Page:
While the Kigali Amendment will significantly reduce the global warming impact of refrigerants, there is more to be done. Many of the fourth generation refrigerants, including CO2, are currently produced from fossil fuels using energy from fossil fuels. CO2 would be even more benign if it were recovered from the atmosphere or waste streams using renewable energy.
Full techno-economic and life-cycle analyses will have to be undertaken for CO2 and other Kigali Amendment refrigerants so that they can be compared side-by-side in terms of cost, equipment cost, operating cost, climate impact due to production and emissions, health and safety issues, other environmental impacts, etc. for different cooling and heating applications.
Regulations for handling second and third generation refrigerants help address the health and safety requirements of handling CO2, an odorless gas that is heavier than air and has a threshold limit value of 5,000 ppm for an 8 hour exposure (15,000 ppm for a 10 minute exposure) to prevent asphyxiation. At 30,000 ppm, one experiences breathing problems, headaches and dizziness; at 100,000 ppm, loss of consciousness and death; and at 300,000 ppm, a very rapid death. This is an urgent and critical reminder to all those working with CO2 in closed spaces, where CO2 detectors are mandatory.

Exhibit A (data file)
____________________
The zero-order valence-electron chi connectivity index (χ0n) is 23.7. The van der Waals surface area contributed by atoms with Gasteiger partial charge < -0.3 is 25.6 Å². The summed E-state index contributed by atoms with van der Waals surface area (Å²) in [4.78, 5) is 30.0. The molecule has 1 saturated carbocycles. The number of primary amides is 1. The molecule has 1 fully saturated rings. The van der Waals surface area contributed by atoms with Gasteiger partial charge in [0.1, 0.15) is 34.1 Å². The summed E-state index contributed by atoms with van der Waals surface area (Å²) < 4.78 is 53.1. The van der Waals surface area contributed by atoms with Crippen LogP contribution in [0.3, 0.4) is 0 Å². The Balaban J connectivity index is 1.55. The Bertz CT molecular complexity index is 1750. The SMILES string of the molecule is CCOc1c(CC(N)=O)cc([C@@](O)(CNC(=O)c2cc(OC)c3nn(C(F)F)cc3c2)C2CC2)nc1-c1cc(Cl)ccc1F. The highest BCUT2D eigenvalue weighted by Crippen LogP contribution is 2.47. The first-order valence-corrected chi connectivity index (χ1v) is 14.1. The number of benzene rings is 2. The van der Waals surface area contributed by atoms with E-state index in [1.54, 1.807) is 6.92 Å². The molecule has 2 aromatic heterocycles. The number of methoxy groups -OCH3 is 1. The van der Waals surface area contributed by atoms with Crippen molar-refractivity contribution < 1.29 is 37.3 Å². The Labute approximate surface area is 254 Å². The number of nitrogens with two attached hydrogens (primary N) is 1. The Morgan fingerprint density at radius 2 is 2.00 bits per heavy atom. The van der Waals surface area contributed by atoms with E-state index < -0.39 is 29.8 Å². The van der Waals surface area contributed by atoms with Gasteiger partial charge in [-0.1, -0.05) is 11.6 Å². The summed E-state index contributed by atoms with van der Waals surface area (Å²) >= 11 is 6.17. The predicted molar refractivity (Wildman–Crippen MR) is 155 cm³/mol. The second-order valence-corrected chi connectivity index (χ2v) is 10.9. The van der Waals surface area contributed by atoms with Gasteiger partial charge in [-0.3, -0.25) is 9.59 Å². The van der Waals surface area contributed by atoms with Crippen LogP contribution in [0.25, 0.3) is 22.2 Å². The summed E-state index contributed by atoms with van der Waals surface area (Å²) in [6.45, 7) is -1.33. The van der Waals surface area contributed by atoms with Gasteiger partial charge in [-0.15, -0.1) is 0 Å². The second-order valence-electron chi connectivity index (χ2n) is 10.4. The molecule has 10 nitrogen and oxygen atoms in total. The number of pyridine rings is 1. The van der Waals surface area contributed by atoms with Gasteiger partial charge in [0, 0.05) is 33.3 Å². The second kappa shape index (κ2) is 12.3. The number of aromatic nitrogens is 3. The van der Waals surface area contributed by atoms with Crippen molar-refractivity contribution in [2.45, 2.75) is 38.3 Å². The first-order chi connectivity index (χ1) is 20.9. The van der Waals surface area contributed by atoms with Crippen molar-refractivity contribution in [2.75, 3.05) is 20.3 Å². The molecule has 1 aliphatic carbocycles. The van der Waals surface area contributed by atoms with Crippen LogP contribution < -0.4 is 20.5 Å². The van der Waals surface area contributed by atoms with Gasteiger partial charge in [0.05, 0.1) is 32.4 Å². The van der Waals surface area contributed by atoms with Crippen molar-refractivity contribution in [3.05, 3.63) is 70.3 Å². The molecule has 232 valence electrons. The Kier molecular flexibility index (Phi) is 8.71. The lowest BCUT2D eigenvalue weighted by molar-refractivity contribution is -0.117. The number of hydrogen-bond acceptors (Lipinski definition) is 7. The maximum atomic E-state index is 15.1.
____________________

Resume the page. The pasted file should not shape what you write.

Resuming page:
How ironic that after more than 50 years of contributing to depletion of the ozone layer and climate change, we are reverting to the original refrigerants!
In addition, isn’t it also ironic that CO2, blamed as the main culprit driving global warming, is improving its reputation as an environmentally friendly refrigerant?
All the more reason to start thinking about this “cool” idea sooner than later.
Geoffrey Ozin1 and Erik Haites2
1Solar Fuels Group, University of Toronto, Toronto, Ontario, Canada, Email: email@example.com , Websites: www.nanowizard.info, www.solarfuels.utoronto.ca, www.artnanoinnovations.com
2Margaree Consultants, Toronto, Ontario, Canada, www.margaree.ca
Artwork courtesy of Todd Siler, www.toddsilerart.com/home, www.artnanoinnovations.com
Acknowledgements: Technical discussions with, and creative feedback from, Dr. Chenxi Qian (Caltech) and Dr. Paul Duchesne (University of Toronto), are greatly appreciated.